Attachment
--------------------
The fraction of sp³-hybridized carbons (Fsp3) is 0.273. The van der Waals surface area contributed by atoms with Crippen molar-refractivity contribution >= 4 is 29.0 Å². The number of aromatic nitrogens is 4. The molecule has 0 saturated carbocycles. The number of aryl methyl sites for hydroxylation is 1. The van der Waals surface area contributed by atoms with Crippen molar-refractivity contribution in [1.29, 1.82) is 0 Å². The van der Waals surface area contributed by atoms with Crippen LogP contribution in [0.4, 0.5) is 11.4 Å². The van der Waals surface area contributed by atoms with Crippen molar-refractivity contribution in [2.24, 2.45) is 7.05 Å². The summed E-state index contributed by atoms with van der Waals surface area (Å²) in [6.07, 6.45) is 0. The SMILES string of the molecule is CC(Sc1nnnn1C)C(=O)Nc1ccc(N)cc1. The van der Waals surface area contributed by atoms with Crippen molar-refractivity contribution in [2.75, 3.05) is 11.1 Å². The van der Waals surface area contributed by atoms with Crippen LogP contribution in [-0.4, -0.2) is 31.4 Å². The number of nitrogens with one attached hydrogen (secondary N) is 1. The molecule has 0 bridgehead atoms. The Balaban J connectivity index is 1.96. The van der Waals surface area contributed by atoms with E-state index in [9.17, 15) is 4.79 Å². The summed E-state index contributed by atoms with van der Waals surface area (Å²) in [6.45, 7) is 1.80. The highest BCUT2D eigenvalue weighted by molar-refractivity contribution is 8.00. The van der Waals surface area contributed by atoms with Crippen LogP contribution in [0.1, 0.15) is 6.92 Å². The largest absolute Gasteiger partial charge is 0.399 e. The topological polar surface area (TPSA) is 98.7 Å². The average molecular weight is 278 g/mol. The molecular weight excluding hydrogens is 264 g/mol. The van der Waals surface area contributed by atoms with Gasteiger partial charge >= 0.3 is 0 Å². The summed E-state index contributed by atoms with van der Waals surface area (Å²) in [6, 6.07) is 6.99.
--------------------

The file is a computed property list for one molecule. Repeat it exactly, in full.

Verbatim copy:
The fraction of sp³-hybridized carbons (Fsp3) is 0.273. The van der Waals surface area contributed by atoms with Crippen molar-refractivity contribution >= 4 is 29.0 Å². The number of aromatic nitrogens is 4. The molecule has 0 saturated carbocycles. The number of aryl methyl sites for hydroxylation is 1. The van der Waals surface area contributed by atoms with Crippen molar-refractivity contribution in [1.29, 1.82) is 0 Å². The van der Waals surface area contributed by atoms with Crippen LogP contribution in [0.4, 0.5) is 11.4 Å². The van der Waals surface area contributed by atoms with Crippen molar-refractivity contribution in [2.24, 2.45) is 7.05 Å². The summed E-state index contributed by atoms with van der Waals surface area (Å²) in [6.07, 6.45) is 0. The SMILES string of the molecule is CC(Sc1nnnn1C)C(=O)Nc1ccc(N)cc1. The van der Waals surface area contributed by atoms with Crippen molar-refractivity contribution in [2.75, 3.05) is 11.1 Å². The van der Waals surface area contributed by atoms with Crippen LogP contribution in [-0.4, -0.2) is 31.4 Å². The number of nitrogens with one attached hydrogen (secondary N) is 1. The molecule has 0 bridgehead atoms. The Balaban J connectivity index is 1.96. The van der Waals surface area contributed by atoms with E-state index in [9.17, 15) is 4.79 Å². The summed E-state index contributed by atoms with van der Waals surface area (Å²) in [6.45, 7) is 1.80. The highest BCUT2D eigenvalue weighted by molar-refractivity contribution is 8.00. The van der Waals surface area contributed by atoms with Crippen LogP contribution in [0.1, 0.15) is 6.92 Å². The largest absolute Gasteiger partial charge is 0.399 e. The topological polar surface area (TPSA) is 98.7 Å². The average molecular weight is 278 g/mol. The molecular weight excluding hydrogens is 264 g/mol. The van der Waals surface area contributed by atoms with Gasteiger partial charge >= 0.3 is 0 Å². The summed E-state index contributed by atoms with van der Waals surface area (Å²) in [6, 6.07) is 6.99.